• PMIs have moderated and somewhat flat lined over recent months (the UK and Germany Manufacturing are notable callouts), however the data remains grounded above the 50 line (expansion) and in aggregate is in-line with modest growth ticking higher, and remaining stable. We continue to marginally prefer European equities over U.S. equities.

9 Charts: Europe's Economic Outlook - z. pmis large

  • Confidence continues to grind higher. In the next two charts we show this trend across Economic Sentiment, Consumer Confidence, and Business Confidence.

9 Charts: Europe's Economic Outlook - z. confidence

9 Charts: Europe's Economic Outlook - z. business climate

  • Italian Retail Sales is one call-out to the performance of the periphery. The Italian Retail Sales data shows fits and starts of improvement, however we think the trend line will move higher to positive as we head into the back half of the year. While Italian politics remain far from stable, we expect the young new government of PM Matteo Renzi to spur confidence. The Italian stock market (FTSE MIB) is up a monster +14.8% YTD, with Greece (Athex) up +16.2% and Portugal (PSI 20) up +17.3% as the top performing European equities YTD.

9 Charts: Europe's Economic Outlook - z. italy retail sales

  • New Car Sales across Europe have shown steady improvement over the past 14 months, and have remained positive over the last 6 months. We view confidence in big ticket items, like a car, as a material read-through on the positive state of the European consumer (and there’s no distortion here from a cash-for-clunkers program).

9 Charts: Europe's Economic Outlook - z. cars

  • Inflation – we view the media’s manic deflation scares as misplaced. The ECB has long signaled to the market a very extended program to return CPI toward its target level of 2.0%. In the second chart below we show how far CPI has moved in the last 12 months: our take-away is that deflation of the inflation is a tailwind to consumption. ECB VP Victor Constancio said yesterday that he expects a higher reading in April, versus the 0.5% reading in March.

9 Charts: Europe's Economic Outlook - z. cpi

9 Charts: Europe's Economic Outlook - z. cpi chg

  • Germany, along the UK (via the etf EWU), has been a preferred equity position via EWG. As we show in the chart below, the DAX is comfortably trading above its TREND line of support at 9,382. The EUR/USD remains resilient, supported by stable underlying growth of the region and policy from the ECB to better shield the member states and shore up the link between the banking systems and the sovereigns. For now, the dovish Fed head Janet Yellen is supporting a strong EUR/USD (TREND support = $1.36). Strong German Factory Orders is merely one important signal that Germany’s industry export base is firing on all cylinders. 

9 Charts: Europe's Economic Outlook - z. dax

9 Charts: Europe's Economic Outlook - z. german factory png

 

This research note was originally published April 2, 2014 at 11:35 a.m. by Hedgeye Macro Analyst Matthew Hedrick.

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An Odd Statement from Under Armour | $UA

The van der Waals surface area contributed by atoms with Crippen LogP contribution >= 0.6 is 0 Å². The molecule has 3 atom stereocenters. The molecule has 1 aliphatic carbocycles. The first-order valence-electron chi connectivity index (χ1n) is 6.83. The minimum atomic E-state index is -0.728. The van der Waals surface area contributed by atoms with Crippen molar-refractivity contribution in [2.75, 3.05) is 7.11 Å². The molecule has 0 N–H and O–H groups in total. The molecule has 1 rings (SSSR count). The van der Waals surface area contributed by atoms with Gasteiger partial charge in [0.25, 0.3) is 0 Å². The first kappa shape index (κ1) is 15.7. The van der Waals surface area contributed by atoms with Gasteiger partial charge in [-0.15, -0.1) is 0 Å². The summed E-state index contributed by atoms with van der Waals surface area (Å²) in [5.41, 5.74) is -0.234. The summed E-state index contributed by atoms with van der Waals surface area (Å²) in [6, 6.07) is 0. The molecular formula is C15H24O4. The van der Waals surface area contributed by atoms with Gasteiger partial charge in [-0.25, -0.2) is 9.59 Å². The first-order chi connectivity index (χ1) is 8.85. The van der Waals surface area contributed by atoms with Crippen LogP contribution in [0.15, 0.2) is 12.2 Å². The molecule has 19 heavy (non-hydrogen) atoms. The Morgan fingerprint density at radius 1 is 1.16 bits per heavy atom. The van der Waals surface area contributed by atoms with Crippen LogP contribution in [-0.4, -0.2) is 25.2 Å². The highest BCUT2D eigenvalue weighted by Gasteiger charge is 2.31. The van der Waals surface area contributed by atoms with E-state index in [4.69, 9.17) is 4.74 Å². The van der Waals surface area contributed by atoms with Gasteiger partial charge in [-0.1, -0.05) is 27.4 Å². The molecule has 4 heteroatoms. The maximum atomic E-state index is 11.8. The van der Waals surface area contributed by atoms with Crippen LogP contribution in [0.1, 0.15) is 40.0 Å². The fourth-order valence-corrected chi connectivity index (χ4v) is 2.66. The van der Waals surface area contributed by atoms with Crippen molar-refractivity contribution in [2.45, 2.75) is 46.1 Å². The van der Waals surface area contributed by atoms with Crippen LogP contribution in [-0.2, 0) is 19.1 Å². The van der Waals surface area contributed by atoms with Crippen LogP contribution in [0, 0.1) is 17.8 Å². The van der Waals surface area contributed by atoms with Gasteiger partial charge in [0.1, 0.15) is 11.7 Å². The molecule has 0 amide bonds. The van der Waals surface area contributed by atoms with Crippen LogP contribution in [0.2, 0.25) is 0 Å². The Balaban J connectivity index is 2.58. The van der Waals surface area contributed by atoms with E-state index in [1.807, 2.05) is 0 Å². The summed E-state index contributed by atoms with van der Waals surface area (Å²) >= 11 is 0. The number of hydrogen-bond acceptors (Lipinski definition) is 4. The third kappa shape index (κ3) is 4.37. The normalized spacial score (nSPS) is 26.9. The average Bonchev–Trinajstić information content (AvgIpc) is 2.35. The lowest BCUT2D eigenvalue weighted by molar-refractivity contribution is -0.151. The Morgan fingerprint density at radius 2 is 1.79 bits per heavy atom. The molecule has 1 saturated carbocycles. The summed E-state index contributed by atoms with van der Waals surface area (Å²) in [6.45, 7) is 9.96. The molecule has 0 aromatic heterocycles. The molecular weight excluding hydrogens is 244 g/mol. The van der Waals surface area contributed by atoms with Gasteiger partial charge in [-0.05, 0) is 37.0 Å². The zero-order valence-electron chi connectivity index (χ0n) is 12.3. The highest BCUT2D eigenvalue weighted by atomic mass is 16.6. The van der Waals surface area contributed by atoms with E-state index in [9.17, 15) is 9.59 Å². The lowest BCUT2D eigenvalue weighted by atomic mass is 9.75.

Takeaway: Under Armour will need to evolve its product creation process if it wants to be considered a real footwear company.

Editor's Note: This is a complimentary research excerpt from Hedgeye Retail Sector Head Brian McGough. For more information on our services click here.


An Odd Statement from Under Armour | $UA - running
 

3 Questions for Under Armour's Fritz Taylor

  • "Under Armour Inc...bolstered its running team by naming industry vet Fritz Taylor as VP of running...Taylor, who was most recently VP and GM of running at Norcross, Ga.-based Mizuno, also has worked for Seattle-based Brooks and Beaverton, Ore.-based Nike Inc."

Q:  What’s your take on Under Armour’s position in the running market? 

FT: "...Everyone here would admit that Under Armour has had some fits and starts — hit and misses, if you will — particularly on the footwear side. But the Speedform Apollo just launched, and it’s getting some really strong sell-through numbers, and it’s a shoe that people are saying [is] something unique that no one else can do. We’ve got a nice foot in the door that we can leverage for bigger things."

 

Q: Is the consumer open to new brands and ideas in running?

FT: "...minimal, even though it has waned, brought some energy and excitement around new concepts. Now the big thing is maximal, but a bigger thing is that runners are more switched on to new, innovative ideas and stories that can help improve their running experience."

 

Q: Is it different working at an apparel company that makes footwear than at a footwear company that makes apparel?

FT: "You can absolutely tell [the difference]. One thing I was just dealing with is that here we have to wait for apparel to set the colors [for the season], and at every other company I’ve worked for, the footwear team operated that. That immediately slapped me in the face this week: 'Oh, wait, I need to wait for apparel.'”

Takeaway from Hedgeye’s Brian McGough:

That last answer above from Fritz Taylor 'footwear needs to wait for apparel' is logical for a company like Under Armour. But the reality is that it is probably the wrong answer. The best companies (think Nike) run apparel and footwear product creation in tandem. Chronic underperformers (think Adidas) run their business in a series circuit (first apparel, then footwear in Adidas’ case). Again, that's probably okay for Under Armour where footwear is still in its infancy. But this process will need to evolve if UA wants to be considered a real footwear company. We will be watching.